Calling all computer pros—web developer is a career for techies that also gives single parents the chance to spend time with their kids. For this job you’ll need technical experience. While not every job requires a college degree (or higher), most do. If you don’t already have a degree, you might want to get one before trying to find a job in this field. It only adds to your knowledge and credibility. Practical experience creating websites, coding and designing are all necessary for doing this job well.

Like freelance writers, web developers have the option to work on a job by job basis. Yes, you can get a 9 to 5 job working for a tech company. Or, you can work from home and create your own business. This option is ideal for the single parent who needs the freedom to care for their child.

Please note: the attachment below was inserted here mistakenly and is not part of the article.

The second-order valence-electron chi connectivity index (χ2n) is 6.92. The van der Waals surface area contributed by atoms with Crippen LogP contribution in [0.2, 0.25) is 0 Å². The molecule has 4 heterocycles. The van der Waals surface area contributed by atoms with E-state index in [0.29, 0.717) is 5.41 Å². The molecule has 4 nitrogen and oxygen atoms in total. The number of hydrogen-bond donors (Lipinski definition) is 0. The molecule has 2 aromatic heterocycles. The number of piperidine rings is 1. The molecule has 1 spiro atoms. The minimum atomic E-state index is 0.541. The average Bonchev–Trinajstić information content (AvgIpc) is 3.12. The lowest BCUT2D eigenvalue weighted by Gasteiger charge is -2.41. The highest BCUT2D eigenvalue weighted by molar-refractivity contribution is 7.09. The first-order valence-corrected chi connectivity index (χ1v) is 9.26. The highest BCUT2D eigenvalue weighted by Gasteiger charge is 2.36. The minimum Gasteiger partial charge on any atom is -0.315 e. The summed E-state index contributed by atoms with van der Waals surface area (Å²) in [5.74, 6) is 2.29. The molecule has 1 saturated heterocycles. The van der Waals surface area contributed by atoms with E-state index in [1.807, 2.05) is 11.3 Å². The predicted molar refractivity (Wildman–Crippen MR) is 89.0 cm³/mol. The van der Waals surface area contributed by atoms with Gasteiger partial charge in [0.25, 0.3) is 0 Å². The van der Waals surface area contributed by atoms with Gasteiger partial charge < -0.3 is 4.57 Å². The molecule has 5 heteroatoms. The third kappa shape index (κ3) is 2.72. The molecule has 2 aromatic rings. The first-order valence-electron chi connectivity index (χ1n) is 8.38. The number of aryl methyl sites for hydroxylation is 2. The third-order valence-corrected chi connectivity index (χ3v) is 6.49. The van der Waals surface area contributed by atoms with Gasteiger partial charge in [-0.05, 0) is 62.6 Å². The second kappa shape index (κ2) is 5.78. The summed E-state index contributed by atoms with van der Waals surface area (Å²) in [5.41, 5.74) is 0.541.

With the growing use of technology in just about every sector, web development jobs are in need right now—and in the future. You can feel fairly confident that working as a web developer will equal a steady paycheck and an abundance of jobs to choose from. Obviously, like other freelancers, working for yourself means the possibility of being jobless at any time. That said, there are always websites in need of development!

Bartender/Waiter

Photo by Taylor Davidson

The base pay for most people who work in the service industry isn’t exactly stellar. Even so, that doesn’t mean you can’t make a full-time income in it. When it comes to income potential in the service industry there’s one key word to consider—tips! Adding tips to your pay often turns a job as a bartender or server into a real money-maker.